However, the Cuban people’s characteristic solidarity came swiftly and was manifested in different ways, from preparing food for families and neighbors on some improvised bonfires on the street, using wood from the destruction as fuel, to putting up neighbors who live in more humble abodes in the nicest houses on the block.

Another display of solidarity has been the attitude the electric company’s workers have had, who began repair work on damaged lines as soon as the strong winds and rains let up, working non-stop, with their minds and hearts set on one objective alone: to give the Cuban people the much-needed electricity service they need, and in 72 hours, 75% of the population has electricity.

Brigades of electricity workers left the least affected provinces to help reestablish electricity services in the most damaged provinces, to work however hours necessary to put things back to the way they were as quickly as possible.

Several thermoelectric plants suffered damage, but the most affected, which will take several days to generate electricity again, was the Antonio Guiteras electric plant in Matanzas, the largest and most efficient in the country. However, this hasn’t been the only obstacle to get the National Electricity System connected up again and to provide services to every place where lines have been recovered and repaired, thanks to diesel-operated generators at electricity plants. Some areas, which have been greatly destroyed, will take some days to get their electricity services back, but workers’ efforts within the sector are huge and the Cuban people recognize this.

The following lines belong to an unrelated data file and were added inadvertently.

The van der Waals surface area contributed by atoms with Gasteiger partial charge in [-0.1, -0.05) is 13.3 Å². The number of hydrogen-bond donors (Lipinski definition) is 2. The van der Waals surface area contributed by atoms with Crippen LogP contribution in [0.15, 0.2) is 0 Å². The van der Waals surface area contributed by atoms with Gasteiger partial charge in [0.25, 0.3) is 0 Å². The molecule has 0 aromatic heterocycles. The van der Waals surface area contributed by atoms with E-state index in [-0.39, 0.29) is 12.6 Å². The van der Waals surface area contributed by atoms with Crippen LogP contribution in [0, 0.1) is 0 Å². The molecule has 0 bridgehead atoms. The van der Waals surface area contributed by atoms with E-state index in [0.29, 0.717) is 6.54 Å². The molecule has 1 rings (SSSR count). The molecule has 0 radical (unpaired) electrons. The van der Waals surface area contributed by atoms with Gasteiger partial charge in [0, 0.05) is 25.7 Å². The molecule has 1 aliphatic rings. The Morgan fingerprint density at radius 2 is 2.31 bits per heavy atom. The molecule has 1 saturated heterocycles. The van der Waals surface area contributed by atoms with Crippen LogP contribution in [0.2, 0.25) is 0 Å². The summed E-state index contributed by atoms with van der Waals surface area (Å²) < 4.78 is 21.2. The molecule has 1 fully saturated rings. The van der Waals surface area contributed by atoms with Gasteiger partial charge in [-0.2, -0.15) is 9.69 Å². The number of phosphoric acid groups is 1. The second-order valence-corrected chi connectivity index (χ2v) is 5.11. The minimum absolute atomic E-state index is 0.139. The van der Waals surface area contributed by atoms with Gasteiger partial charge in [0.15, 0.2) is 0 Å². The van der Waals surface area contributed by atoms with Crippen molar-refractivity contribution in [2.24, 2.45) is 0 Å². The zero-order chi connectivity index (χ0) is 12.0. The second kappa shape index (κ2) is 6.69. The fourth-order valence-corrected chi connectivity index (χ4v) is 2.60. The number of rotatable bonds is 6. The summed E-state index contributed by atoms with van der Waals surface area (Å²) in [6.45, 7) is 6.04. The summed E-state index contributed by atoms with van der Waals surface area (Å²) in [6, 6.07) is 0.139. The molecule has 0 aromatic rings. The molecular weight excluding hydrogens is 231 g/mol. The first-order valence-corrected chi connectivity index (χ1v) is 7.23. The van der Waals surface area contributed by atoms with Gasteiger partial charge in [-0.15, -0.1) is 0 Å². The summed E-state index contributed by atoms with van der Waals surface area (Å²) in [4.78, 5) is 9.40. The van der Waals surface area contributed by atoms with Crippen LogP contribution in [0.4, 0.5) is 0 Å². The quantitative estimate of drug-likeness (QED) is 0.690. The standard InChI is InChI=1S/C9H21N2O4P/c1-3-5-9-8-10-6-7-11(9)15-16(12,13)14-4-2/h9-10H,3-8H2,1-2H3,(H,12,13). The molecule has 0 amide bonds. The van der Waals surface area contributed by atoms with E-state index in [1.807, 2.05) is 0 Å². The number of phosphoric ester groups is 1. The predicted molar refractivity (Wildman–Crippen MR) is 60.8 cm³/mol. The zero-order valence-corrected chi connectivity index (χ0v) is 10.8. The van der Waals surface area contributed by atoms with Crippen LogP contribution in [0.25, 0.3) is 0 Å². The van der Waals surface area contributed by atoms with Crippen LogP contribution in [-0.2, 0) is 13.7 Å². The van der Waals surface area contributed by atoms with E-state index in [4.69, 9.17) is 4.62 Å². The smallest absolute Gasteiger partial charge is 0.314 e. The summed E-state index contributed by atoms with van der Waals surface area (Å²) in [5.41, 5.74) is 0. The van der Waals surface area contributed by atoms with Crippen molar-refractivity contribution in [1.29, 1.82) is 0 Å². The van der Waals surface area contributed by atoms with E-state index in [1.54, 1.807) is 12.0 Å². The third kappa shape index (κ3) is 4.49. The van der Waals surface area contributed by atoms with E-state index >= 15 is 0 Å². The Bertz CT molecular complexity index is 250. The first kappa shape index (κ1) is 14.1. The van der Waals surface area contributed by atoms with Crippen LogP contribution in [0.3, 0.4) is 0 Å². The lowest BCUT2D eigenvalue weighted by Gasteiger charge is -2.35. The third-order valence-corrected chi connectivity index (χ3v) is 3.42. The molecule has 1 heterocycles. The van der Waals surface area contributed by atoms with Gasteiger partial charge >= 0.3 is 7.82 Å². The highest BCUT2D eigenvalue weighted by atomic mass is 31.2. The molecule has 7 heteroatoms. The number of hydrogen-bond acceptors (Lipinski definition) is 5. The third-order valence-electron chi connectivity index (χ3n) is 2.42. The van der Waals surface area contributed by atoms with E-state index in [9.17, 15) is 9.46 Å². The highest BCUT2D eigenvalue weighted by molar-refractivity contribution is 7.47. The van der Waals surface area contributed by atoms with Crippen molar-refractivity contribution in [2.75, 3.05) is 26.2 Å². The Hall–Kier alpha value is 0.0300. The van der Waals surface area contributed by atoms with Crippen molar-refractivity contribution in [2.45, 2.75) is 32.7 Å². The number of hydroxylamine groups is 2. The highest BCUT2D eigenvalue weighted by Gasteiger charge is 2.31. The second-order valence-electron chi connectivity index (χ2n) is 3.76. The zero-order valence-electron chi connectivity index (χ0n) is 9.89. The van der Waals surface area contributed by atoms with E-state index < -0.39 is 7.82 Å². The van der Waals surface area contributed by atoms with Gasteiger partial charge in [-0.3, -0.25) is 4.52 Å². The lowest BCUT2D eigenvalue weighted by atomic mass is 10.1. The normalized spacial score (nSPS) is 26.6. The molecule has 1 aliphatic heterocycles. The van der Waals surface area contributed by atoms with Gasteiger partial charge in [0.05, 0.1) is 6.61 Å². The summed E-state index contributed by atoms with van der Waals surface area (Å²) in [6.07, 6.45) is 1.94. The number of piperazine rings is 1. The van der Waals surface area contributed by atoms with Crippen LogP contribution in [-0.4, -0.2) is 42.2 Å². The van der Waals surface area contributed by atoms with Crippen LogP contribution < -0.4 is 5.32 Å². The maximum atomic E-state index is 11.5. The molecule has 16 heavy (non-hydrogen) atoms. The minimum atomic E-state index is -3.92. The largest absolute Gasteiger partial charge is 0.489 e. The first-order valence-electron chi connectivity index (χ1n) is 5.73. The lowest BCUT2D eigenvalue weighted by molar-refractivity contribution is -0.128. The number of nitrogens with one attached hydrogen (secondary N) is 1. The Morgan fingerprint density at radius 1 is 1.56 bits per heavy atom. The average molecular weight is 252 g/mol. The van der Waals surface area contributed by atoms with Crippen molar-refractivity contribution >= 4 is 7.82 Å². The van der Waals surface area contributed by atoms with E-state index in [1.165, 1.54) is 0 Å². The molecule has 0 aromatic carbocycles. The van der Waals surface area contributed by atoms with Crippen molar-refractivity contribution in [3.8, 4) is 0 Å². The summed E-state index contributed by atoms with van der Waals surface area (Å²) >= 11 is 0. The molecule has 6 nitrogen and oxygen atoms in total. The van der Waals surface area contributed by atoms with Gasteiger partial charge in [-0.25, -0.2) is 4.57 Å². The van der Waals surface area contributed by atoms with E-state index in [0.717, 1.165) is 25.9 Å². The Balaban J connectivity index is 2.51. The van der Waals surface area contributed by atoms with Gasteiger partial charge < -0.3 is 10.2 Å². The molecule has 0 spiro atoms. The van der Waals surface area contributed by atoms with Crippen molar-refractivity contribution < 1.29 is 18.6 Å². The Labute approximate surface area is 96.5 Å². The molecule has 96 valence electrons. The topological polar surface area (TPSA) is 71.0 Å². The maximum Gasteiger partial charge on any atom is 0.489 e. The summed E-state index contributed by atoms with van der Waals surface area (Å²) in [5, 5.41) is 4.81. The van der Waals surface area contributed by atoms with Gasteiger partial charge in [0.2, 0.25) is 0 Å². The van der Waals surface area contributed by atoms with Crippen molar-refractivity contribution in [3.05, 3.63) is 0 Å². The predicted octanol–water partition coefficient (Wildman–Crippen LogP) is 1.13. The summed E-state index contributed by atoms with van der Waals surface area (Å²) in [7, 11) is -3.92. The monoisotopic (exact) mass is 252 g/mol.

Over 14,000 foreign tourists were evacuated from high-risk areas before the hurricane swept through the country and none of them were hurt. Many hotels in the northern cays were much damaged, but according to the Tourism minister’s statements, they will all be ready before the peak holiday season begins to receive visitors who arrive this winter.

Hurricane Irma has left a lot of destruction behind, which will cost the national economy billions of dollars, but the Cuban people’s resistance and working spirit will prevail once again and this post-hurricane landscape will change very soon.